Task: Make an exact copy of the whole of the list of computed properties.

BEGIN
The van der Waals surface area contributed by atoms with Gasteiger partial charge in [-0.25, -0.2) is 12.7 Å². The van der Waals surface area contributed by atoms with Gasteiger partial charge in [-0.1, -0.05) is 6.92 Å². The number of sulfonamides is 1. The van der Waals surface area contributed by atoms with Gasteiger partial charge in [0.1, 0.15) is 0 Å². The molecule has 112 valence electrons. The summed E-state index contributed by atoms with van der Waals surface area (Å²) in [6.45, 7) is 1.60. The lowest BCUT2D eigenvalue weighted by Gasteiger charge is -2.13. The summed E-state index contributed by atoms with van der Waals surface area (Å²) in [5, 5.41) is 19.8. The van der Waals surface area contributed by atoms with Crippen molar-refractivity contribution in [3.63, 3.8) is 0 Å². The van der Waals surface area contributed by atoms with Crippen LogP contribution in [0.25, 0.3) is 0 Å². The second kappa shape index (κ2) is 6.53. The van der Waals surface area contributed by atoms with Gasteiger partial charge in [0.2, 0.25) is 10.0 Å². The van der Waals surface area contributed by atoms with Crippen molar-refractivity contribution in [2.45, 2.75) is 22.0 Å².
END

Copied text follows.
The van der Waals surface area contributed by atoms with Gasteiger partial charge in [-0.25, -0.2) is 12.7 Å². The van der Waals surface area contributed by atoms with Gasteiger partial charge in [-0.1, -0.05) is 6.92 Å². The number of sulfonamides is 1. The van der Waals surface area contributed by atoms with Gasteiger partial charge in [0.1, 0.15) is 0 Å². The molecule has 112 valence electrons. The summed E-state index contributed by atoms with van der Waals surface area (Å²) in [6.45, 7) is 1.60. The lowest BCUT2D eigenvalue weighted by Gasteiger charge is -2.13. The summed E-state index contributed by atoms with van der Waals surface area (Å²) in [5, 5.41) is 19.8. The van der Waals surface area contributed by atoms with Crippen molar-refractivity contribution in [3.63, 3.8) is 0 Å². The van der Waals surface area contributed by atoms with Crippen LogP contribution in [0.25, 0.3) is 0 Å². The second kappa shape index (κ2) is 6.53. The van der Waals surface area contributed by atoms with Gasteiger partial charge in [0.2, 0.25) is 10.0 Å². The van der Waals surface area contributed by atoms with Crippen molar-refractivity contribution in [2.45, 2.75) is 22.0 Å².